Thursday, February 10, 2011

Tales of a Traveling Minimalist, Part 1

Recently, I had to check my luggage.  

Oh, the misery of it! 

The only time I check my luggage is once or twice a year when The Professor and I go skiing.  I have not yet discovered a way to pack ski sweaters, pants, scarves, mittens, ski helmet and ski boots in a carry-on. 

I have thought about breaking it up into several carry-ons and asking other fellow travelers who had only one piece of luggage if they would take one of mine. 

“Excuse me sir, but would you mind carrying this bag for me.”

But I’m afraid TSA agents would be on me like flies on honey and I would end up in one of those security rooms with only a table and light bulb hanging from the ceiling.  Not good lighting for someone my age.

So, I try to do WHATEVER it takes to avoid checking my luggage. 

Even traveling overseas, it has to be carry-on.  Lesson learned long ago that oversize luggage is not conducive to trucking around Europe.  Narrow hotel stairwells, cobblestone pathways and European car trunks do not make for happy travelers!

Nor happy hubbys.

No, when I travel, I’m a minimalist.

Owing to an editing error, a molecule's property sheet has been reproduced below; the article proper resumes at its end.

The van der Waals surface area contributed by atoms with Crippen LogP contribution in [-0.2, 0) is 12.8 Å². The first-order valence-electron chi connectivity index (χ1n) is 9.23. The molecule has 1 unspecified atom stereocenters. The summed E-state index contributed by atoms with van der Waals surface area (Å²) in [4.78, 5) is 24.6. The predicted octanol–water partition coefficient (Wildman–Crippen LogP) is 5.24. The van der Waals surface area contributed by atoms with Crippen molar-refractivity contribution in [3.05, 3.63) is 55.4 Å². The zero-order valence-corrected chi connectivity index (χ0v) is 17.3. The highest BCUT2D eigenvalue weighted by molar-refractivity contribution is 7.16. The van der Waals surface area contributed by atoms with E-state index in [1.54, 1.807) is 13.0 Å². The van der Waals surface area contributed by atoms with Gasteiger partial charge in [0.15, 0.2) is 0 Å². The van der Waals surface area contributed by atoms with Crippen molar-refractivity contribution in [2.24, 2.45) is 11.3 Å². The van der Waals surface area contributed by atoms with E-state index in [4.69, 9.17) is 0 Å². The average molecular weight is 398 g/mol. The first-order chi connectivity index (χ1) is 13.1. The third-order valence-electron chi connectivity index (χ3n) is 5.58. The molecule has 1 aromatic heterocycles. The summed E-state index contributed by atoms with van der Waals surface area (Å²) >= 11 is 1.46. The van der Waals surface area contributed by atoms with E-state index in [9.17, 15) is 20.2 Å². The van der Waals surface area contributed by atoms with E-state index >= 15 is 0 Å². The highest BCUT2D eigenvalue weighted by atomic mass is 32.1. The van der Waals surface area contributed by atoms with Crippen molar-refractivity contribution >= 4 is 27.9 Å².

But the biggest reason for NOT checking your luggage is that you never have to worry about an airline representative telling you, “We are not sure where it is.”

Dreaded words for a traveler.  Words that I’ve heard a few too many times before I smartened up and became a traveling minimalist.

In 1983, as a poor college student and single mother of three, my beat up luggage never showed up on a very short return flight from Aspen to Denver.   A DIRECT flight and my two bags ... gone!    Only mine, no one else’s.  Louis Vuiitton's they were not.  What are the odds that my bags were lost or stolen when so much better luggage was available for the picking.  Hello!  It was Aspen for god’s sake?  Home of Hollywood stars.  Maybe my shabby luggage had to fly cargo plane to Denver.

My kids wouldn’t talk to me for days cause I had LOST their precious T-shirt gifts.  Not to mention my meager college wardrobe of my fave sweaters and jeans. 

In 1989, another bag was lost on a return business trip from San Diego to Des Moines never to be recovered again. 

I’m sure all of my lost luggage has ended up at the Unclaimed Baggage Center warehouse in sleepy Scottsboro, Alabama.  In case you didn’t know, these are the folks who buy luggage from the airlines after 90 days and put it up for sale.  Someone in Alabama is walking around in my kids’ Ski Aspen T-shirts.

I have had about a half dozen episodes where my luggage didn’t arrive but fortunately it was delivered to me the next day.  An inconvenience, but at least it showed up.

But the biggest inconvenience is when your luggage is a no show on your arrival in a foreign country.  This is trouble.   Like trouble in River City or ... Malaga, Spain.

International Travel?  Let’s talk about that tomorrow!

Thanks for stopping by,
missing the mom gene